No stealth hazards

The 'confinement' of Jaish-e-Muhammad (JeM) chief Masood Azhar and the arrest of the Lashkar-e-Tayyeba's (LeT) chief commander Zaki-ur-Rehman Lakhvi suggest that the Pakistan government is cracking down on terrorist outfits on Pakistani soil. At the same time, President Asif Ali Zardari has rejected India's demand of handing them and others accused of fomenting cross-border terror over to New Delhi. In this situation, several viable military options are available to India to send a strong message to the Pakistani army and the Inter-Services Intelligence (ISI) Directorate that India's threshold of tolerance has been crossed.
So what are these military options? They include trans-Line of Control raids on LeT, JeM and Hizbul Mujahideen (HM) camps by Special Forces; the destruction of Pakistani army posts on the LoC and its logistics installations in Pakistan-occupied Kashmir by heavy doses of artillery fire, and air-to-ground bombing of selected targets by the Indian Air Force.

However, hard military options will have only a transitory impact unless sustained over a long period. These will also cause inevitable collateral damage, run the risk of escalating into a larger war with attendant nuclear dangers and have adverse international ramifications. To achieve a lasting impact and ensure that the actual perpetrators of terrorism are targeted, it is necessary to employ covert capabilities to neutralise the leadership of terrorist organisations.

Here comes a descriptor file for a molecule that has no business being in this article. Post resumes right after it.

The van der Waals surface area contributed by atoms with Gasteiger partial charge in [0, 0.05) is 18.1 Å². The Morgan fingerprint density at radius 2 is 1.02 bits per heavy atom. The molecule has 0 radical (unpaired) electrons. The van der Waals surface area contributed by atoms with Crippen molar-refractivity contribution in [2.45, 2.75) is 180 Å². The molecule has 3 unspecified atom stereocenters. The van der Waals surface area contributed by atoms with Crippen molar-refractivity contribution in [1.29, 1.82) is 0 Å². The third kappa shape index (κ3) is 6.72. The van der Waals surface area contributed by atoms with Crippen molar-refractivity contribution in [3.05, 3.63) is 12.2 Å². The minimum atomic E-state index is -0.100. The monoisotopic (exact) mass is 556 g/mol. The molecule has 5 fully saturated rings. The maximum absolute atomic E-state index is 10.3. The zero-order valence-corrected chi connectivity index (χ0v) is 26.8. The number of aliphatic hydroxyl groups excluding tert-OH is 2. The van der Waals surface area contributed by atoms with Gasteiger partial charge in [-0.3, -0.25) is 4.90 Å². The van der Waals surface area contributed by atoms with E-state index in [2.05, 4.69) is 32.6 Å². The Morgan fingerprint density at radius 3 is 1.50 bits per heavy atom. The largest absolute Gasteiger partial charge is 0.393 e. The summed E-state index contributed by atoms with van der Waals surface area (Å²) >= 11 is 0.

Clandestine operations can be methodically planned and stealthily executed at an opportune moment. These are not time-critical responses and also have an element of 'plausible deniability' built into them. Other advantages include relatively low political, economic and military costs and low risk of casualties to own operatives as local personnel — who harbour grudges against the targeted organisations — can often be used.

After 1947, covert capabilities available to Indian intelligence agencies were non-existent. Pakistan, on the other hand, launched irregular warfare against India in Kashmir and sustained it over the next few decades. After the 1962 war with China, India's newly-established external intelligence agency, the Research and Analysis Wing (R&AW), received help from the Central Intelligence Agency (CIA) to establish capabilities for clandestine operations across India's borders. When the ISI intervened in favour of the protagonists of Khalistan in Punjab in the 1980s, and later supported militancy in J&K, India retaliated in Sind and Balochistan. Soon after the Brass Tacks IV crisis in 1987, R&AW chief A.K. Verma and ISI chief Hamid Gul (now on India's wanted list) reportedly agreed to stop launching covert operations against each other. 

However, Pakistan did not keep its part of the bargain in Kashmir on the specious plea that it is disputed territory. Since then, Pakistan has often accused India of clandestine interference in its internal affairs but has failed to corroborate its claims with hard evidence.

According to the intelligence grapevine, India's covert capabilities in Pakistan were wound down on the orders of the Prime Minister in 1997 so as to promote reconciliation. If that is true, a great deal of effort will be necessary to establish these capabilities from scratch. It will take at least three to five years to put in place basic capabilities for covert operations in Pakistan as both the terrorist organisations and their handlers like the ISI will have to be penetrated. The R&AW must be suitably restructured immediately to undertake sustained covert operations in Pakistan. The time to debate this issue on moral and legal grounds has long passed.

Gurmeet Kanwal is Director, Centre for Land Warfare Studies, New Delhi